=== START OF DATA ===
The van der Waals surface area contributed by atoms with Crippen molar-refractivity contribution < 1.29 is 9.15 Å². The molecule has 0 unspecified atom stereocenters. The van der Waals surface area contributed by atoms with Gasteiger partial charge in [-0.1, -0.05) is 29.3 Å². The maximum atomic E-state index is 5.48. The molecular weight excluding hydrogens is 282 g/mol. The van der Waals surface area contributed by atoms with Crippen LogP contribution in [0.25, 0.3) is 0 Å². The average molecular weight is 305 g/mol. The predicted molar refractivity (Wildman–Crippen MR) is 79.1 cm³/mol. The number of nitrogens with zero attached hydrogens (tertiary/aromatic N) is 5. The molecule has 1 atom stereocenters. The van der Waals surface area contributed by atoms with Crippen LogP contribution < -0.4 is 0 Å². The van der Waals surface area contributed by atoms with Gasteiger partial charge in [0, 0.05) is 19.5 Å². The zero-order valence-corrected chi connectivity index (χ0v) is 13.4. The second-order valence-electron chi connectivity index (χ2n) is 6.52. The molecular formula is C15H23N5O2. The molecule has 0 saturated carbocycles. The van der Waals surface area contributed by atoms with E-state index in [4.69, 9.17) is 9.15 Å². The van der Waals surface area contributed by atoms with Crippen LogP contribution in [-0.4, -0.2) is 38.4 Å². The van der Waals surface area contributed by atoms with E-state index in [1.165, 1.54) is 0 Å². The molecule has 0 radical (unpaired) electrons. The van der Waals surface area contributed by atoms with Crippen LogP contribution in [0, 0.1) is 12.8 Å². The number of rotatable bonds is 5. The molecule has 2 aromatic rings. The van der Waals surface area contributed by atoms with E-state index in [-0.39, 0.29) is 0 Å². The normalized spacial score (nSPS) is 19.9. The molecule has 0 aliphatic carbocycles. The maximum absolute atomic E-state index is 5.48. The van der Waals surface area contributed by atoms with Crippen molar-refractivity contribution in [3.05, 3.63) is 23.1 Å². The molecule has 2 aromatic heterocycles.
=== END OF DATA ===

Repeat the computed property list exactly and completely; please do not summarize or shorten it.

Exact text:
The van der Waals surface area contributed by atoms with Crippen molar-refractivity contribution < 1.29 is 9.15 Å². The molecule has 0 unspecified atom stereocenters. The van der Waals surface area contributed by atoms with Gasteiger partial charge in [-0.1, -0.05) is 29.3 Å². The maximum atomic E-state index is 5.48. The molecular weight excluding hydrogens is 282 g/mol. The van der Waals surface area contributed by atoms with Crippen LogP contribution in [0.25, 0.3) is 0 Å². The average molecular weight is 305 g/mol. The predicted molar refractivity (Wildman–Crippen MR) is 79.1 cm³/mol. The number of nitrogens with zero attached hydrogens (tertiary/aromatic N) is 5. The molecule has 1 atom stereocenters. The van der Waals surface area contributed by atoms with Crippen LogP contribution < -0.4 is 0 Å². The van der Waals surface area contributed by atoms with Gasteiger partial charge in [0, 0.05) is 19.5 Å². The zero-order valence-corrected chi connectivity index (χ0v) is 13.4. The second-order valence-electron chi connectivity index (χ2n) is 6.52. The molecular formula is C15H23N5O2. The molecule has 0 saturated carbocycles. The van der Waals surface area contributed by atoms with E-state index in [4.69, 9.17) is 9.15 Å². The van der Waals surface area contributed by atoms with Crippen LogP contribution in [-0.4, -0.2) is 38.4 Å². The van der Waals surface area contributed by atoms with E-state index in [1.165, 1.54) is 0 Å². The molecule has 0 radical (unpaired) electrons. The van der Waals surface area contributed by atoms with Crippen LogP contribution in [0, 0.1) is 12.8 Å². The number of rotatable bonds is 5. The molecule has 2 aromatic rings. The van der Waals surface area contributed by atoms with E-state index in [-0.39, 0.29) is 0 Å². The normalized spacial score (nSPS) is 19.9. The molecule has 0 aliphatic carbocycles. The maximum absolute atomic E-state index is 5.48. The van der Waals surface area contributed by atoms with Crippen molar-refractivity contribution in [3.05, 3.63) is 23.1 Å². The molecule has 2 aromatic heterocycles.